ON THE RUN
I WAS LYING ON the road next to my car, which was parked in Sydney’s inner south. The road felt cold and several cars drove too close to me for comfort. I remembered a scene from my uniformed policing days where a teenage boy had been run over and killed after falling drunk on the roadway, and moved in as close as I could to the car.
I activated my iPhone torch, noticing the time was 9.21 p.m., and scanned the under-chassis looking for a magnetically attached transmitting beacon. I checked both sides of the car, particularly the passenger side, where the paparazzi would have had more time and a better opportunity to attach it. I checked the wheel wells, the rear bumper and under the front grille. There was no device, but it wouldn’t have been the first time I’d found one. In my line of work, paranoia is the norm.
I got up, dusted off the grit and looked through the front windscreen. My girlfriend, Sarah, was watching me while messaging friends, updating them through the multitude of social platforms she uses.
Sarah’s court matter for allegedly disclosing confidential information had been mentioned in the Downing Centre Local Court earlier that day. Reporters knocking on the door at her old house the previous day had failed to find her. But then a gaggle of reporters and photographers had descended on her mother’s house, where we were staying. It seemed getting a photograph of Sarah was a matter of national importance. I knew we’d be relatively easy to find so I’d warned the neighbours, who texted saying there were a handful of snappers outside with large cameras; one of the cameras was set up on a tripod on the footpath.
I hoped I could get the media reps to go away by calling their bosses, many of whom I knew very well. One of the reporters had identified herself as being from The Australian, so I called a long-time contact at the paper, senior journalist Paul Maley, and registered my displeasure, refusing an interview. Paul came back to me a short time later saying the crew would stay until they had a shot of Sarah. We were offered the opportunity to ‘stage’ a candid shot – ‘We’re going to get you eventually,’ I was told – but Sarah wanted to maintain her privacy.
I had locked the entrance gate earlier that afternoon in anticipation of reporters. The media weren’t certain we were home, and I avoided confirming this when I spoke to Paul. As we had the upper hand, I started planning our covert exit. Sarah booked an Airbnb for three nights in Zetland in inner-city Sydney and we closed the house blinds, locked the doors and left the lights off to confuse the reporters.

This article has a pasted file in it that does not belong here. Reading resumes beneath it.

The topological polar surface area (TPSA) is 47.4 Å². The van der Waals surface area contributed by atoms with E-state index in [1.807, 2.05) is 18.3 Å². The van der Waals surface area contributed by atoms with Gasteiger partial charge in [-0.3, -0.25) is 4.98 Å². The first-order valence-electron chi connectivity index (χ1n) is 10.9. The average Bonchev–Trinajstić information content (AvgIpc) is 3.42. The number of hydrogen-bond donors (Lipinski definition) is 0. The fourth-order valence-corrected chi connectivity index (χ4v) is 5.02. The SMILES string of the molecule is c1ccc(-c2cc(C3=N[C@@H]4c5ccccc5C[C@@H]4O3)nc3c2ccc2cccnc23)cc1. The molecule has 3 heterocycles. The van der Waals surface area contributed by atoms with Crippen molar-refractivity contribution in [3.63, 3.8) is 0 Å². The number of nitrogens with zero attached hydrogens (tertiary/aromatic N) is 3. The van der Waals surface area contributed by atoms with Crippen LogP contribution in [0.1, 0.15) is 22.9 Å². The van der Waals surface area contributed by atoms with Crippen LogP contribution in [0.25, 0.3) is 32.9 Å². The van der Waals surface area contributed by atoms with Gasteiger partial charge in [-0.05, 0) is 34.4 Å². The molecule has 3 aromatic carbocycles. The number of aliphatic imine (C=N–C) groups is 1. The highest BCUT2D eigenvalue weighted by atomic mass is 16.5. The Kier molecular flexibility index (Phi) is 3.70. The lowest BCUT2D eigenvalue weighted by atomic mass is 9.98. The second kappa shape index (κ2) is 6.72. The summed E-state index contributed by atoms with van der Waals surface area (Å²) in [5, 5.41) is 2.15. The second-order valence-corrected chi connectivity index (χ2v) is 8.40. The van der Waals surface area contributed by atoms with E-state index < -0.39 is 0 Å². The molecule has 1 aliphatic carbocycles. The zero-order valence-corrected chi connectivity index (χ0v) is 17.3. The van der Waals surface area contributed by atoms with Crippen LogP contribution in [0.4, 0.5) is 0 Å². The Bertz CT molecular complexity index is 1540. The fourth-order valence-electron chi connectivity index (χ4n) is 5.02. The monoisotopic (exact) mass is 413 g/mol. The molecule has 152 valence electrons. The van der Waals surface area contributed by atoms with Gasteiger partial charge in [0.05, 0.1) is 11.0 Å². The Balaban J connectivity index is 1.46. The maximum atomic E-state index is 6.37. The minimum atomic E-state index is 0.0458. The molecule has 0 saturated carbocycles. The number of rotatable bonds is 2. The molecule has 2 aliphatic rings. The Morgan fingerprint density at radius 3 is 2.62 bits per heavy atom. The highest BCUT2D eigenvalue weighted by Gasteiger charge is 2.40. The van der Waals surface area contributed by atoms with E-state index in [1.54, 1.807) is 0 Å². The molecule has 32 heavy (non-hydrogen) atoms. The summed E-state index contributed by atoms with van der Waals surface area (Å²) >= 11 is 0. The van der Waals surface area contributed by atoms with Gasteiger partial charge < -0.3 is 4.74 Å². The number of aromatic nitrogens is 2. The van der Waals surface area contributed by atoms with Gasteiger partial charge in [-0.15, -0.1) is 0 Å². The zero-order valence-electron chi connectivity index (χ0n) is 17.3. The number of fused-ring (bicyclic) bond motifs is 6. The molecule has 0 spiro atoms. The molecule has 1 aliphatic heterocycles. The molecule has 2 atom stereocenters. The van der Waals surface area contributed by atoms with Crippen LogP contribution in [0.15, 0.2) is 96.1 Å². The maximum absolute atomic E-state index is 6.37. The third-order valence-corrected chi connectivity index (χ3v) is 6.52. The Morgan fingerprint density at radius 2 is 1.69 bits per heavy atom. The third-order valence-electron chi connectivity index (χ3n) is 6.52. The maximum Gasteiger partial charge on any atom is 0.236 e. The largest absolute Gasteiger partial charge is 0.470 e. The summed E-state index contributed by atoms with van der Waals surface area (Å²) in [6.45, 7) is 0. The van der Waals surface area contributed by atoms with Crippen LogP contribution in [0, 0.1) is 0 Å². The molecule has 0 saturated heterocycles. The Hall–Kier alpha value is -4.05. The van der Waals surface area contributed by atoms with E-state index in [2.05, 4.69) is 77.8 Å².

We stayed inside to avoid a long-range snap or the possibility of overhead footage taken by a drone. A neighbour sent me a photograph of the reporters, taken from her upstairs window. We waited. After darkness fell, one of the reporters climbed the front gate and walked down the side of the house. Sarah wanted to call the police, but that would have confirmed we were home.
Soon after, another neighbour rang to tell us there were now only three journalists, all wearing jeans and hoodies, all with long-lens cameras. I thought we would give it until 8 p.m. My years in surveillance had taught me that there comes a point when you don’t expect to see whoever you are watching and waiting for until the next day.
Just before 8 p.m. the same neighbour texted to say that the silver-grey Mazda CX-9 that had been parked across the road all afternoon had left with all three occupants on board. I smelled a trap: I figured they had moved their car to the nearby shopping centre and had moved back on foot under the cover of darkness into a park across the road.
I waited another hour, then threw our bags in the car and drove off for ten minutes or so to make sure I had no tail before returning to pick up Sarah, who was waiting in a hoodie and sunglasses. I slipped into a familiar anti-surveillance mode, becoming suspicious when there was no tail and worried that a tracking device might have been planted on the car.